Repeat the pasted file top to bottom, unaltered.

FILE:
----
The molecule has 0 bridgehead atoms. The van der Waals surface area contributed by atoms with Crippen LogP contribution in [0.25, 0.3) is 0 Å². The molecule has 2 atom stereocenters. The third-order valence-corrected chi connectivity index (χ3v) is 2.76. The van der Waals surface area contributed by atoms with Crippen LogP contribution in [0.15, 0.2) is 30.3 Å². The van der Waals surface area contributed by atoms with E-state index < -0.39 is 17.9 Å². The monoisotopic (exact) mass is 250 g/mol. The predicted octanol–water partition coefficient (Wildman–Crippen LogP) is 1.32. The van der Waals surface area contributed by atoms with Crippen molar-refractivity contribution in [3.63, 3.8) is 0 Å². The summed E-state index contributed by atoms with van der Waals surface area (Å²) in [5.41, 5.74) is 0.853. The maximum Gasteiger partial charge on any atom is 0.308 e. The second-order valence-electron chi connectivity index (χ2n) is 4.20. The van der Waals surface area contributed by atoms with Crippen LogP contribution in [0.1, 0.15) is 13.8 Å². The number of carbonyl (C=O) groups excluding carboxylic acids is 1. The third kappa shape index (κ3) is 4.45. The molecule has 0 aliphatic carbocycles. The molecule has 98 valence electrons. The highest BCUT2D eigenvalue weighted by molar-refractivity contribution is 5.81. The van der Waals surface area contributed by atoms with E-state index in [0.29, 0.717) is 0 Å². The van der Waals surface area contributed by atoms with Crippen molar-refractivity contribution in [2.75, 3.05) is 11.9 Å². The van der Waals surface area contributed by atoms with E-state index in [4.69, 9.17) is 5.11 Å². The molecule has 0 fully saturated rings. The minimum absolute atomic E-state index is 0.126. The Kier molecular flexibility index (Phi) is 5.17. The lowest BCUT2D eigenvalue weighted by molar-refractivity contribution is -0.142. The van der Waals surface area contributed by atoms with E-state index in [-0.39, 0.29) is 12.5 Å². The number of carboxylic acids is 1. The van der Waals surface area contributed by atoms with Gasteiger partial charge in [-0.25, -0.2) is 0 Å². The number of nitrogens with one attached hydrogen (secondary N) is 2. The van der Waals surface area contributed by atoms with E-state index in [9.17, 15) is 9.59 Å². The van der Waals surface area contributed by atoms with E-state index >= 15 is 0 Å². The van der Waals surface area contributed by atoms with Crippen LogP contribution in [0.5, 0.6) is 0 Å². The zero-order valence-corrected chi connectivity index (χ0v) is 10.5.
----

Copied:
The molecule has 0 bridgehead atoms. The van der Waals surface area contributed by atoms with Crippen LogP contribution in [0.25, 0.3) is 0 Å². The molecule has 2 atom stereocenters. The third-order valence-corrected chi connectivity index (χ3v) is 2.76. The van der Waals surface area contributed by atoms with Crippen LogP contribution in [0.15, 0.2) is 30.3 Å². The van der Waals surface area contributed by atoms with E-state index < -0.39 is 17.9 Å². The monoisotopic (exact) mass is 250 g/mol. The predicted octanol–water partition coefficient (Wildman–Crippen LogP) is 1.32. The van der Waals surface area contributed by atoms with Crippen molar-refractivity contribution in [3.63, 3.8) is 0 Å². The summed E-state index contributed by atoms with van der Waals surface area (Å²) in [5.41, 5.74) is 0.853. The maximum Gasteiger partial charge on any atom is 0.308 e. The second-order valence-electron chi connectivity index (χ2n) is 4.20. The van der Waals surface area contributed by atoms with Crippen LogP contribution in [0.1, 0.15) is 13.8 Å². The number of carbonyl (C=O) groups excluding carboxylic acids is 1. The third kappa shape index (κ3) is 4.45. The molecule has 0 aliphatic carbocycles. The molecule has 98 valence electrons. The highest BCUT2D eigenvalue weighted by molar-refractivity contribution is 5.81. The van der Waals surface area contributed by atoms with E-state index in [0.29, 0.717) is 0 Å². The van der Waals surface area contributed by atoms with Crippen molar-refractivity contribution in [2.75, 3.05) is 11.9 Å². The van der Waals surface area contributed by atoms with E-state index in [4.69, 9.17) is 5.11 Å². The molecule has 0 fully saturated rings. The minimum absolute atomic E-state index is 0.126. The Kier molecular flexibility index (Phi) is 5.17. The lowest BCUT2D eigenvalue weighted by molar-refractivity contribution is -0.142. The van der Waals surface area contributed by atoms with E-state index in [-0.39, 0.29) is 12.5 Å². The number of carboxylic acids is 1. The van der Waals surface area contributed by atoms with Gasteiger partial charge in [-0.25, -0.2) is 0 Å². The number of nitrogens with one attached hydrogen (secondary N) is 2. The van der Waals surface area contributed by atoms with E-state index in [9.17, 15) is 9.59 Å². The van der Waals surface area contributed by atoms with E-state index >= 15 is 0 Å². The van der Waals surface area contributed by atoms with Crippen LogP contribution in [0.5, 0.6) is 0 Å². The zero-order valence-corrected chi connectivity index (χ0v) is 10.5.